January is often a time of year when people start to think about possible home renovations and extensions. The wintry weather means you’re inside more and having all the family around over the holidays might have highlighted those niggling issues you’ve tried to ignore. With kitchen extensions sure to be a hot topic here at KDCUK this month, we thought we’d follow our recent kitchen extension design tips with a look at what else you need to consider before you spend any money on expanding your space.
It’s important to be realistic from the outset about what a kitchen extension will involve. Cost-wise, a basic extension will come in at, on average, around £1,800 to £2,600 per square metre*. But when a kitchen is involved, there are a number of other costs you need to factor in, such as plumbing, electrics and the kitchen itself – all estimated to add an extra £10,000-£25,000* (plus VAT). There’s also the impact on your day-to-day life during the build. Plus the time and effort required to find a designer/architect/builder, source materials, and take care of planning permission, party wall agreements and building regulations.
So before you spend any money, think about whether the problems with your current space will be solved by an extension. If you’d like a larger, multi-purpose space that all the family can enjoy, if your current layout is cramped and impractical, or if you think you could make more of your home’s potential value-wise, a kitchen extension could well be worth it. It’ll add value and give you a welcoming space that everyone will love spending time in. However, if your existing space is simply being under-utilised or you’re on a tight budget, re-jigging the layout within your home’s current footprint or installing a fresh new kitchen could be enough to give your abode that much-needed spring in its step.
In most cases, adding an extension will increase your property’s value, and a bigger kitchen has been ranked as one of the top five value-adding extensions. However, if you’re planning on selling your property in the near future, to ensure you’re not left out of pocket, the cost of creating the extension must be less than the value it will add to your property. And you should also bear in mind the property ceiling price in your area. If you want to avoid over-spending, get some professional advice from a property expert or architect first.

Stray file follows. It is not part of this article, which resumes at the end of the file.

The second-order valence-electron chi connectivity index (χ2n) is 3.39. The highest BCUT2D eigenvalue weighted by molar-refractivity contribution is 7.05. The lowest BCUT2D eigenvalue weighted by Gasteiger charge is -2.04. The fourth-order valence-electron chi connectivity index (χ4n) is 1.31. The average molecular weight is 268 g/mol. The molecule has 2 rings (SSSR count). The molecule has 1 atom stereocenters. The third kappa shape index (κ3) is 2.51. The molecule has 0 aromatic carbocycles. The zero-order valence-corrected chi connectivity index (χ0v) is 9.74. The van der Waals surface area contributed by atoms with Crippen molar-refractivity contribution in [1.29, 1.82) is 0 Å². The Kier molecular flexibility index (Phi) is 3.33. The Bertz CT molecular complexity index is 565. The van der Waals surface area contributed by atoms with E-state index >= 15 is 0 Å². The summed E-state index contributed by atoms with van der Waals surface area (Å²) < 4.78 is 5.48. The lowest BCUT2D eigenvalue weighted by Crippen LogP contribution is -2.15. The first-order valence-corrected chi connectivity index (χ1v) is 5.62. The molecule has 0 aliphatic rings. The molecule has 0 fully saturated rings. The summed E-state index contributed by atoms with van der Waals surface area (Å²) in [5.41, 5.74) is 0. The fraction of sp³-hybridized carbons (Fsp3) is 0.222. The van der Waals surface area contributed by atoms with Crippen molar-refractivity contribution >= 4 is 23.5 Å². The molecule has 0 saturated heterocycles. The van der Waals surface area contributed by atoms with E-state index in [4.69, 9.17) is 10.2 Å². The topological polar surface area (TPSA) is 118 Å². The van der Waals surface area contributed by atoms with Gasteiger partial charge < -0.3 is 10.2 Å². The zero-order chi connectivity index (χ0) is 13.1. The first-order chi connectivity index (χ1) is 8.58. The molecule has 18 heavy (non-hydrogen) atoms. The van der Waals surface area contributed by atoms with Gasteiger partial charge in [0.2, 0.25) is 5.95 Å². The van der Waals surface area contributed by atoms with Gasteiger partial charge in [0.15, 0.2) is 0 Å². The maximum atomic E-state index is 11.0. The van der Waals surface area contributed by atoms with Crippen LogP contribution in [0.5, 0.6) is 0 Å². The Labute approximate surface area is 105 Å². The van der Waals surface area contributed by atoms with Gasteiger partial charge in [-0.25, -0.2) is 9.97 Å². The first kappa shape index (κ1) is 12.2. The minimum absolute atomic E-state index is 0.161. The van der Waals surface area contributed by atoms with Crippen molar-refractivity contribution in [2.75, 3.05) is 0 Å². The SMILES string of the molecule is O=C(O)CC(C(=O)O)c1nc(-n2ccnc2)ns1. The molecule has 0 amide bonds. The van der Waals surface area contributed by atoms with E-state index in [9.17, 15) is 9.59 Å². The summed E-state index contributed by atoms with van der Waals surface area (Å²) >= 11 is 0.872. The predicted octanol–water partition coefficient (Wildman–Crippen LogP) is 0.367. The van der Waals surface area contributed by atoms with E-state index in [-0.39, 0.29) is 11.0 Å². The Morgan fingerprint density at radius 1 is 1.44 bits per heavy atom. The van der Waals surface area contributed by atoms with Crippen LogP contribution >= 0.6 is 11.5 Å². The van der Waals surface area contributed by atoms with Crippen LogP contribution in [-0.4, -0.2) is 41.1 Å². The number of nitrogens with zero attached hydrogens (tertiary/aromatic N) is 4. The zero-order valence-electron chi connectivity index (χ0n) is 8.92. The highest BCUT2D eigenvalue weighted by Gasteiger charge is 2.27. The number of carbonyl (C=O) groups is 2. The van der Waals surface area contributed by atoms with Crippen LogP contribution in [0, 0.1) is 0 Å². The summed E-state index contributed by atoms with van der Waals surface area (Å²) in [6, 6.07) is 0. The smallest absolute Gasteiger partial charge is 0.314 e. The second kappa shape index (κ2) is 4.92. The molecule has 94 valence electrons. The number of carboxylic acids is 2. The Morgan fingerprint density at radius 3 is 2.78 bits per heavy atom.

Just diving straight in with your credit card is a one-way ticket to a kitchen extension becoming a money pit, so before you spend anything, plan out a detailed budget (and revisit it regularly) and allow a 15%-20% contingency to cover unforeseen costs.
The labour/build costs are often the most significant expense, so consider going for a simple design that will be straightforward to build. For example, moving load-bearing walls or rerouting utilities is particularly costly, so think carefully before doing this. Take the time to get plenty of quotes, prepare a detailed brief and hire professionals accredited through trade organisations such as the Federation of Master Builders.
With kitchens being such high-use areas, it’s important to go for the best quality you can afford – and being on a budget doesn’t mean you have to compromise on quality. Our entry-level Nobilia kitchens offer superbly engineered, stylish German kitchens at a cost comparable to lower-spec high street equivalents. Alternatively, Schüller C Range offers exactly the same manufacturing quality as Schüller’s premium Next 125 range, but at a mid-range cost.
When it comes to items such as windows, doors and skylights, off-the-shelf is usually cheaper than custom-made, so save money by ensuring your plans incorporate the standard sizes/designs available. Also think about what existing items you might be able to re-use and make cost-effective decisions with the materials – if you love a certain material but it’s too expensive, could you incorporate it as a smaller accent detail instead?
Adding just a few square metres could make a drastic improvement to the practicality and aesthetics of your home – and if your extension comes under permitted development, you may not need planning permission. With clever design, you could use the extra space to incorporate a small dining area with banquette seating, improve your entertaining space with a kitchen island or add a foldaway desk for when you’re working from home. You can also maximise the feeling of spaciousness by adding a pitched roof to create height, bringing in natural light with skylights, or adding bifold doors to extend the space out into the garden.
We offer a range of options for fitting out your new kitchen extension, and our experts will work with you to ensure you’re getting the best design, quality and value for money as possible.
To get started, book a tour of our kitchen showroom.